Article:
Walking through the hot, sultry streets of Al Balad in the heart of Amman, feels like an assault again the senses. The smell of a potpourri of spices tickled my nose while my eyes danced around the endless array of shops in every direction. Colorful handmade embroidered dresses called thobes dangled from the open storefront walls. Plastic China-made toys scrambled across the already congested sidewalk pavement. Giant fabric buckets of frankincense, dates, olives, and figs baked in the hot afternoon sun while cars sped by stopping abruptly if a pedestrian dared to cross the street in a city without any noticeable crosswalks. The sound of cars honking, the dance of Arabic words and the distant call to prayer by the Muezzin reminded me that I was in a place unlike anywhere I’d ever been before. It was my first day in Jordan and I was struck with some serious culture shock.
I had arrived at the ultra-modern newly renovated Queen Alia International Airport only eight hours earlier after almost 24 hours of travel from my home in Minnesota to the Hashemite Kingdom of Jordan. I recall landing at almost midnight in the blackness of the night wondering where on earth I was. I had never been to the Middle East before and the suspense would have to wait a few more hours until sunrise to see what it was all about.
I was met by a driver from my hotel and was instantly welcomed into the Jordanian culture of warmth and hospitality. Despite my fatigue, we talked the entire thirty-minute drive to the hotel and I received my first introduction to the welcoming, open culture of Jordan. I checked in at the Grand Palace Hotel close to one in the morning, fell into a deep, luxurious sleep and rose with a start by seven. It was my first day in Jordan and I didn’t want to waste a minute sleeping (even though my body would have preferred it).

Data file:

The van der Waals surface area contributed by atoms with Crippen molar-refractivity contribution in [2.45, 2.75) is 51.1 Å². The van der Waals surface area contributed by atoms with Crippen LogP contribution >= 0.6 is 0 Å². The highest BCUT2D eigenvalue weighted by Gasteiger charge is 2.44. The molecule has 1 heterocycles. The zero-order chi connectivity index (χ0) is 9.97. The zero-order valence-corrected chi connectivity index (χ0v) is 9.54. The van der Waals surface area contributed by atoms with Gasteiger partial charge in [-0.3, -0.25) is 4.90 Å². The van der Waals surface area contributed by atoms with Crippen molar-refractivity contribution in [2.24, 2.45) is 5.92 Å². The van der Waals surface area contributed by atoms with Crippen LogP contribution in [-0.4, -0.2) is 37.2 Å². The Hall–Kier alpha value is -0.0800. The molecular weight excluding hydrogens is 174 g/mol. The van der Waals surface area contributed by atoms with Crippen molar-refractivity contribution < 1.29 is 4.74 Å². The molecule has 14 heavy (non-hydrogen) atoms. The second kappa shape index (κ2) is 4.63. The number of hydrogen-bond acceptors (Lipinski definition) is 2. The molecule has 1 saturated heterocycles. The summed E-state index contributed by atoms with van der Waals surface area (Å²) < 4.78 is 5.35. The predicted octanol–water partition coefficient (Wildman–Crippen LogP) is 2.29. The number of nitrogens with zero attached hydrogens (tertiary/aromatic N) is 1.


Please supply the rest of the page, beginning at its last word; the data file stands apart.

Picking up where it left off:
By nine o’clock I was met at the hotel by my hired local driver and guide for the day, Mustafa. Although I could have done the tour of Amman by myself, I preferred to hire a local to bring me around and introduce me to Amman. As a middle-aged solo Western woman traveler, I felt more comfortable traveling with a guide, even though Jordan is an extremely safe country. Whether or not it mattered was hard to say as a few other women in my group had done the exact same itinerary as me on their own without ever feeling uncomfortable. Since I tend to be directionally challenged at times and often get lost, it just felt more relaxed to have a local showing me the way.